Add job queues (per object) and wire everything up so that objects work through a work queue
This brings a lot of pieces together, finally not only are single jobs executed, but an arbitrary number of jobs can be queued up and executed in order, the interface in the ObjectManager looks like this for the time being:
What is still missing here is cancelling jobs, but one step at a time. 🙂 If you look carefully at the console output you can see the job queue in action:
Move the (controllable) object by running the “walk” job instead of manually setting a target
Building on the previous commits, this finally means that an objects executes a job. This means that a the mappings were extended considerable and a fair amount of helper and convenience logic was written on the C++ side as well. The resulting piece of Python is pretty straightforward:
– Flesh out job concepts – Extend job step class – Introduce job context class
Next to adding a whole lot of getters and setters, this commit also adds some class members to the Object and JobStep classes that keep track of the current job progress. It further adds the concept of a job context, meaning that a job that is being executed needs to keep track of a different object it needs to interact with in order to complete a job or a coordinate it needs to move to in order to do so. As always that also means the Python mappings get extended:
This adds some classes that stores the information about the jobs and their steps, as so far we only had classes that would load and validate the configuration. Also add some logic to copy the data from the configuration classes to the classes in which we are actually going to use them.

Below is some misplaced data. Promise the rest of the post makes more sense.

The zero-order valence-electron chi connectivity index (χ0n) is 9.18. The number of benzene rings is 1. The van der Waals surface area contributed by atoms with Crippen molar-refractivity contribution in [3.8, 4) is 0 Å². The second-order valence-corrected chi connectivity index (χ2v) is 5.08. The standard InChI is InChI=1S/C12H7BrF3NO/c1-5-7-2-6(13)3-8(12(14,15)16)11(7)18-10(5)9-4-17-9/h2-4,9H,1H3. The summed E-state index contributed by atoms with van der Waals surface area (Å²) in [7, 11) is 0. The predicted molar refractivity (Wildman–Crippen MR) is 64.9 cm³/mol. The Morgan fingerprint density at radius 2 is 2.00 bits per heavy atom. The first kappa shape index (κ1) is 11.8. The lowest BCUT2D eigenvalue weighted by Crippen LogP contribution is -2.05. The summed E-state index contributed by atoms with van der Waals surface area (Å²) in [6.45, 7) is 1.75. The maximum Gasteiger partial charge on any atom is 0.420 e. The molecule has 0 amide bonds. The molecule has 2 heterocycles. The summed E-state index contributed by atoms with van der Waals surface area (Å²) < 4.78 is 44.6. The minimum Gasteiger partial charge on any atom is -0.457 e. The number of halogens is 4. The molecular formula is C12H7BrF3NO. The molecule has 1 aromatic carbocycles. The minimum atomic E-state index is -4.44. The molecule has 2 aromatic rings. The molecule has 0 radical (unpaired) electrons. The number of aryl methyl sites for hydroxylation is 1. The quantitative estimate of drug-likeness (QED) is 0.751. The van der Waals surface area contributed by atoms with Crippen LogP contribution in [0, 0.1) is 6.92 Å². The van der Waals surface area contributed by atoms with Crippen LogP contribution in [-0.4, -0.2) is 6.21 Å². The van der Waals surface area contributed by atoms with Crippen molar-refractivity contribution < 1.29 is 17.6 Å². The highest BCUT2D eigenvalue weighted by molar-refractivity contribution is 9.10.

Extend the object configuration by adding job and job step information to it (2)
Once again some files forgotten in the first commit. On a more positive note, this also gives a good example of where the idea behind the job system is going by also adding a fridge object (which is currently sporting the old chair model since there is no fridge model yet):
The new fridge object is advertising some three different jobs that can be executed by objects that support these actions. Each step may have a price that only gets subtracted one we actually reach that specific step, but the same information needs to be available as well for the job itself, as otherwise we would not know what to offer to the user in the first place (as the funds might be insufficient). All these new definitions will see some use soon. 🙂
Extend the object configuration by adding job and job step information to it
This is the first in a line of commits to introduce a job system to OLives. The goal is to enable (Controllable)Objects to work through a list of tasks as requested by the user. This requires the introduction of quit a few new concepts, but this commit is just about adding configuration data for the jobs that can be broken down the jobs themselves, which have a name, and individual steps that a that need to be executed in order to consider the job to be complete. The configuration of the human object has been extended to define the most basic of jobs: walk
As mentioned before, right now this has no effect whatsoever, it is just about defining and validating the new information.
Extend the python mapping and port the quote hunger unquote behaviour to python
Much like in a previous commit more of the existing behaviour is ported to Python, this time that means the logic that lets the “hunger” (read: the object’s satiety level) drop passively and more quickly when the object is moving. If it hits zero it will start removing hit points from the object. Check out the clumsily written Python script doing that:
In order to make this possible the mappings had to be considerably extended.
Make the python script object based instead of calling plain functions in it
As could be seen in a previous commit, so far the python modules for objects were simple modules without any class information, as calling into Python from C++ is resolved at run-time anyway. In order to clean things up a bit and enforce a bit of structure, that has been changed now: